Problem: Your walls are boring.
Solution: Add a wall art decal.
It's really that easy.
Decals come in many shapes and sizes. The popularity of wall decals has increased exponentially since they first came on the scene a few years ago. Here are a few decal-centric ideas to help pull your white walls out of the doldrums.
Decals are versatile, quick, mess-free and easy.
These days the selection is endless, ranging from words to retro graphics to custom silhouettes. Vinyl decals don't leave any glue residue behind and most are removable, which is great for apartment dwellers!
Sister site PopEater has a comprehensive set of detailed directions for successful decal application. Make sure to clean all surfaces, and make sure that it has been smoothed onto the wall bubble free.
If you don't like it, don't worry. Most vinyl decals are removable. You can use a hair dryer to get it off the wall -- without damaging the surface.
Say Something With Decals
Decals don't just have to be pictures, according to ShelterPop. They come in letter and word cuts.
Besides beautiful imagery, wall decals now come in the form of quotes and letters. A few companies even offer the option to create custom decals, so you can say whatever you want, however you want to say it!
Twitter, statement tees and Facebook walls have allowed us to easily express our moods and what's on our minds. Why not articulate on your actual walls?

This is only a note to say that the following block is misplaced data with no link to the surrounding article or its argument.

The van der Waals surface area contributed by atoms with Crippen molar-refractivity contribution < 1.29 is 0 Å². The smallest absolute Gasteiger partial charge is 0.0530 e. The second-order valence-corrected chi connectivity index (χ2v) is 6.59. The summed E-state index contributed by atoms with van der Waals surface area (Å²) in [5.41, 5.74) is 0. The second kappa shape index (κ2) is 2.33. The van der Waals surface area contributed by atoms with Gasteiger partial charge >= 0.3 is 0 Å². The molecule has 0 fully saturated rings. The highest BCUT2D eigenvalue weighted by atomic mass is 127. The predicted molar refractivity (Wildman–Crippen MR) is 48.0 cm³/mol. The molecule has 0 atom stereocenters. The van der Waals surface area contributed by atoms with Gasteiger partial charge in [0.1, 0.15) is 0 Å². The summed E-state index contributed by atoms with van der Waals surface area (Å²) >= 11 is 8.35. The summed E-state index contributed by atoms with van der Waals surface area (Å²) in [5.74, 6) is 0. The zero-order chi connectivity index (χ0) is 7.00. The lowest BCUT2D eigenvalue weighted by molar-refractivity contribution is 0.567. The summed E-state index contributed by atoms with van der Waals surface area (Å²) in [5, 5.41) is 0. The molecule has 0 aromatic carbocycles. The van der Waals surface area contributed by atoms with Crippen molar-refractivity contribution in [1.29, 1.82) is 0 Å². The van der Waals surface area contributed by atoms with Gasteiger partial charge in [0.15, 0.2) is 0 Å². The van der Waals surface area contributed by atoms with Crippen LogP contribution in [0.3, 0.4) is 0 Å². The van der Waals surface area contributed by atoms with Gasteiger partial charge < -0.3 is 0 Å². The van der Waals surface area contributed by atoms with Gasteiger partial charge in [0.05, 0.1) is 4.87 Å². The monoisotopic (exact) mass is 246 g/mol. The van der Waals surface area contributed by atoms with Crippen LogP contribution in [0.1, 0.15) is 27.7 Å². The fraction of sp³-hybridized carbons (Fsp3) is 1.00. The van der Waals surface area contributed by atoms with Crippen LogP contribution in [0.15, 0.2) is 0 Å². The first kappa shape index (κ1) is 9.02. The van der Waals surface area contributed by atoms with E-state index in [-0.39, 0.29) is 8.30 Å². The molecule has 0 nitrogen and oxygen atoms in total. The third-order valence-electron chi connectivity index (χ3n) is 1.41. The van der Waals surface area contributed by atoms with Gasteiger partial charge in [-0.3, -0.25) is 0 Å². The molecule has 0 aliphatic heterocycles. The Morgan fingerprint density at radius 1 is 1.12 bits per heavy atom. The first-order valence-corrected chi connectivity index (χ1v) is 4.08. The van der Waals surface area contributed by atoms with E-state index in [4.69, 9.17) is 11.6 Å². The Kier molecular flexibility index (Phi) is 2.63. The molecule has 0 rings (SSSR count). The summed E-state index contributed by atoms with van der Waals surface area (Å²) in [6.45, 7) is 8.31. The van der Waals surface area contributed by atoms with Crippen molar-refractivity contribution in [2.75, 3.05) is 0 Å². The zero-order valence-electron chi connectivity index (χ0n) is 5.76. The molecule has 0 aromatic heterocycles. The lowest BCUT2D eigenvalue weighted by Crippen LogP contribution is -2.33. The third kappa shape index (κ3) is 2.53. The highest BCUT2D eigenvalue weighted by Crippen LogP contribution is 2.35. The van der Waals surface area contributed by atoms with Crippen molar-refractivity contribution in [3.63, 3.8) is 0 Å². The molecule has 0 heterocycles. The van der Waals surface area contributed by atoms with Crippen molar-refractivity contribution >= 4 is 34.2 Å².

Blik created the custom wall decal shown above, which looks more like wallpaper, and sites like Wall Candy Arts, Vinyl Silhouettes and Hu2 will do the same.
Starch Fabric Decals
Sister site DIY Life suggests using corn starch to paint a fabric onto your walls!
Jessica at How About Orange made homemade starch, sketched out her plan, cut out fabric, then applied the homemade starch to the fabric (pictured right). She then applied the fabric to her door, smoothing out any air bubbles she encountered along the way.
Jessica used double-stick tape to see how the fabric would first look arranged on her door. She advises that when taking the fabric off the wall, all you have to do is peel off the pieces and wipe off any leftover starch with a damp cloth.
And On the Fancier Side ...
For some more elaborate store-bought schemes, check out this PopShelter article. Though the plans require precision and many pieces, you'll find it worth your while when a scene from Donkey Kong winds up on your wall.
Architect Scott Flora and food writer Jerinne Neils originally created the wall graphics for their home in Venice, California. Many of the colorful designs have a playful, cartoonish quality perfect for a child's bedroom. Think whimsical animals, storybook cityscapes, sci-fi robots and vintage video-game graphics.
But silhouettes of furniture, chandeliers and china, vibrant flora and fauna, virtual bookshelves and abstract motifs could crop up in any room in need of visual flair.